But consider the following situation. There are two possible actions that I could choose while sitting next to Kylie Minogue. I could either speak to her (DS) or I could feel to shy and remain silent (DQ). For sake of argument, say that I do speak to her. How does the libertarian explain the occurrence of DS – according to the libertarian my decision was not a deterministic result of the previous state of the world, but neither is it a chance happening either. It seems that the libertarian must hold that I determine that DS comes about (agent causation), but also that my determining that DS comes about is not a matter of my involvement in the events that determine that DS comes about.
In short, I cause a result without being involved in the events that cause that result. Is this possible? This notion seems to be clearly fallacious, or at least to contradict itself. How can my choice to do this essay be a free choice, in the libertarian sense, but also be completely detached from previous events and also not occur by chance – events which may cause me to choose this essay. For example, I may have had a really good night’s sleep before the lecture which allowed me to succinctly write this essay. It is clear that libertarians and incompatibilists in general, encounter problems with their beliefs about the relationship between freedom and determinism. From a compatibilist standpoint, however, this relationship is just as problematic.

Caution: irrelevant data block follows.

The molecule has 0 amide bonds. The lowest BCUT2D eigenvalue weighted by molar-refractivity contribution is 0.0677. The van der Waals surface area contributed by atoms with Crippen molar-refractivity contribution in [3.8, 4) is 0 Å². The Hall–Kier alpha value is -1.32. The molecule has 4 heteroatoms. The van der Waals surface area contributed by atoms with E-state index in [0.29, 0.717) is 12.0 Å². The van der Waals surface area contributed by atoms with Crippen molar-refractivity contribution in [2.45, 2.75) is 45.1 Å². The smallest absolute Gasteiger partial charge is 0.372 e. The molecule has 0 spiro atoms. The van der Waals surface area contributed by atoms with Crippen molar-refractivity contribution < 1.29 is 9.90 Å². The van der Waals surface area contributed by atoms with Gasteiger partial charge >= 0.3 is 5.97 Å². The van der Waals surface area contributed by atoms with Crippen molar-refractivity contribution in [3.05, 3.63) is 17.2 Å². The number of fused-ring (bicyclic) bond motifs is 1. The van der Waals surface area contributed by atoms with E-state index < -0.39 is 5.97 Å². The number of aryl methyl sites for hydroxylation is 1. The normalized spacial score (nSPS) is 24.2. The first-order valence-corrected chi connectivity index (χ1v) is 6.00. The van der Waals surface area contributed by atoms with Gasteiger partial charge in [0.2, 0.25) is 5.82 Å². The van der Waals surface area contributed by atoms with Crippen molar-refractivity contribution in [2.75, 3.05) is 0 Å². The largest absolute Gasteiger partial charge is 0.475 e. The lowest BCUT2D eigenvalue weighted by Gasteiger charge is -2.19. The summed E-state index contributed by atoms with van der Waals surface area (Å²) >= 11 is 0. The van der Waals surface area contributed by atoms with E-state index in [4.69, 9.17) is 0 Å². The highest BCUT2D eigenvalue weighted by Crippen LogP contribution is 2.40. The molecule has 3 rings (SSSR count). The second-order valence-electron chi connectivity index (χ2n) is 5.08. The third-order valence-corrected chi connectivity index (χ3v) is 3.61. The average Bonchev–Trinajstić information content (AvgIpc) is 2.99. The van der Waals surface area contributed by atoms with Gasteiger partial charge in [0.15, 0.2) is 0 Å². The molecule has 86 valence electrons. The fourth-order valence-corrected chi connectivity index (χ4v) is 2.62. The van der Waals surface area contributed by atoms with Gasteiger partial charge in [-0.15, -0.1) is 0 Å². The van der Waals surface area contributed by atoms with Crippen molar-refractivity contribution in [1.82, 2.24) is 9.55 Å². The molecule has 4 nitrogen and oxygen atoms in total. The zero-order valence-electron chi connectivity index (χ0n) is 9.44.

Compatibilism is the notion that freedom is compatible with determinism. Compatibilists believe that freedom is ‘being able to do what you want to do’ and that free choice or free action is the exercise of this ability. Problems arise when one considers the question, ‘Can I have free action if my actions are also dictated by causal determinism?’ Blatchford, in his article The Delusion of Free Will, argues that “man is free to act as he chooses to act.” His argument follows, however, by asking “what causes him to choose?” He writes that, “There is a cause for every wish, a cause for every choice; and every wish and choices arise from heredity, or from environment.” His argument proposes that although we are free in action, “…heredity and environment have decided the action of the will, before the time has com for the will to act.”2 This argument is a major problem for compatibilism. Freedom surely requires the ability to choose what to want, as well as the ability to do the things that we want to do. A counterargument may claim that it is a mistake to think that to have freely chosen to do this essay and that I must have chosen to want to do this essay. A compatibilist would say that we never have free choice about what to want – we just want!